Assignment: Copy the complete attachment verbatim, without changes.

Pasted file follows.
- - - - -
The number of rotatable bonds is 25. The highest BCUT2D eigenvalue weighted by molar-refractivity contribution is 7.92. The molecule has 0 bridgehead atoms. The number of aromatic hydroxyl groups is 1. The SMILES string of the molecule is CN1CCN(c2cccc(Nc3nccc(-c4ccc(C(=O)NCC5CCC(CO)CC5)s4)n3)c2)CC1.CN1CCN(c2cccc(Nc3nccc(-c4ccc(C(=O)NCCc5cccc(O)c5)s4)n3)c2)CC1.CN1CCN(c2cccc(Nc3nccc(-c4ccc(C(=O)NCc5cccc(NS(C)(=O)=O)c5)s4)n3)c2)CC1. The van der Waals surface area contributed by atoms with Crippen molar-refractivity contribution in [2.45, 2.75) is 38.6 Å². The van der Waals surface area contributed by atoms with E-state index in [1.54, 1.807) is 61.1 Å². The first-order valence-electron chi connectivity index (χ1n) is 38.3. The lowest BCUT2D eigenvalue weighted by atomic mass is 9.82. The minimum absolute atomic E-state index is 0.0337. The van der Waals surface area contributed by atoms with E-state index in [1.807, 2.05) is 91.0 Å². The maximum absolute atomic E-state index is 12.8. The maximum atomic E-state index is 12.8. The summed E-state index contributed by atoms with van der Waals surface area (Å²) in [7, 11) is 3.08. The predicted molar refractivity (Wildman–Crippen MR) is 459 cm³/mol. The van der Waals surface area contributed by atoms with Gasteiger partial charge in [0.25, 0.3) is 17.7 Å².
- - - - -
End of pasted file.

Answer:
The number of rotatable bonds is 25. The highest BCUT2D eigenvalue weighted by molar-refractivity contribution is 7.92. The molecule has 0 bridgehead atoms. The number of aromatic hydroxyl groups is 1. The SMILES string of the molecule is CN1CCN(c2cccc(Nc3nccc(-c4ccc(C(=O)NCC5CCC(CO)CC5)s4)n3)c2)CC1.CN1CCN(c2cccc(Nc3nccc(-c4ccc(C(=O)NCCc5cccc(O)c5)s4)n3)c2)CC1.CN1CCN(c2cccc(Nc3nccc(-c4ccc(C(=O)NCc5cccc(NS(C)(=O)=O)c5)s4)n3)c2)CC1. The van der Waals surface area contributed by atoms with Crippen molar-refractivity contribution in [2.45, 2.75) is 38.6 Å². The van der Waals surface area contributed by atoms with E-state index in [1.54, 1.807) is 61.1 Å². The first-order valence-electron chi connectivity index (χ1n) is 38.3. The lowest BCUT2D eigenvalue weighted by atomic mass is 9.82. The minimum absolute atomic E-state index is 0.0337. The van der Waals surface area contributed by atoms with E-state index in [1.807, 2.05) is 91.0 Å². The maximum absolute atomic E-state index is 12.8. The maximum atomic E-state index is 12.8. The summed E-state index contributed by atoms with van der Waals surface area (Å²) in [7, 11) is 3.08. The predicted molar refractivity (Wildman–Crippen MR) is 459 cm³/mol. The van der Waals surface area contributed by atoms with Gasteiger partial charge in [0.25, 0.3) is 17.7 Å².